Medical and psychological effects of early discharge after surgery for breast cancerBMJ 1998; 317 doi: https://doi.org/10.1136/bmj.317.7165.1081a (Published 17 October 1998) Cite this as: BMJ 1998;317:1081
Patients can be discharged on second postoperative morning
- B J Mander, Specialist registrar.,
- C Cunnick, Specialist registrar.,
- M Daultrey, Breast care nurse.,
- G C Wishart, Consultant surgeon.
- Western Infirmary, Glasgow G11 6NT
- University Department of Adult Psychiatry, Mater Misericordiae Hospital, Dublin 7, Republic of Ireland
- Department of Surgical Oncology, University Hospital Rotterdam/Daniel den Hoed Cancer Centre, PO Box 5201, 3008 AE Rotterdam, Netherlands
EDITOR —Bonnema et al studied medical and psychological effects of early discharge after surgery for breast cancer.1 Their results agree with our experience of early discharge in a district general hospital in the United Kingdom.2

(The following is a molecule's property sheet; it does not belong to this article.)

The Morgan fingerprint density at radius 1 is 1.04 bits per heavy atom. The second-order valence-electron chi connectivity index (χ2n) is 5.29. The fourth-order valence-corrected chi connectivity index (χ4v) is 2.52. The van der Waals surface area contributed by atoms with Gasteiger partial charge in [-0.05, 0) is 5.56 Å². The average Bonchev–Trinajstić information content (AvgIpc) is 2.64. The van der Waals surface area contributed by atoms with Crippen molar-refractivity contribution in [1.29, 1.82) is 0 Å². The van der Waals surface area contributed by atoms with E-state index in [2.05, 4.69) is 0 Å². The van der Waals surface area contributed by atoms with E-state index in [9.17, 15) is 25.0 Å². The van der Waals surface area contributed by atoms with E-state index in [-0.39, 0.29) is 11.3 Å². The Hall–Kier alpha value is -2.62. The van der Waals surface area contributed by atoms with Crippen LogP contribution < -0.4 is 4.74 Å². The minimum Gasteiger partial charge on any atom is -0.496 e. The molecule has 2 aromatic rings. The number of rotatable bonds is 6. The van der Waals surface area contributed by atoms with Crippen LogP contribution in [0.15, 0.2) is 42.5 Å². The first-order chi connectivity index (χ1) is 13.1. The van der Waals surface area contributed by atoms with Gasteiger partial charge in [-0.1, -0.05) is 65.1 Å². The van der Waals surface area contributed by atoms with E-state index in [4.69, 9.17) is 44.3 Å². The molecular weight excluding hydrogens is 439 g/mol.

To compare the care received by the two groups it is necessary to know what facilities were afforded to the early discharge group. These details were lacking in the paper. We routinely provide domiciliary physiotherapy (which is important after axillary surgery) and specialist breast counselling to ensure that our patients at home receive the same treatment as those in hospital.
We are unsure why the authors chose four days as the discharge time for their early discharge group. After a pilot study we now routinely discharge all patients suitable for domiciliary care on the second postoperative morning. Ninety per cent of patients thought that this was an appropriate postoperative stay. Analysis of use of analgesia showed that patients required only oral analgesia at this time even after combined mastectomy and axillary surgery. What benefit is gained by the extra 48 hours in hospital?
The technique used by the authors to assess patient satisfaction is unusual. They recorded patients' preference for a longer or shorter stay rather than satisfaction with the treatment they received. The 37% who recommended early discharge without having experienced it may have been reflecting dissatisfaction with their own experience rather than perceived satisfaction with a different discharge policy. We found that 90% of patients thought that our early discharge facility was excellent.
No significant difference in postoperative psychosocial variables was noted by Bonnema et al at one and four months after surgery. At one month after surgery the early …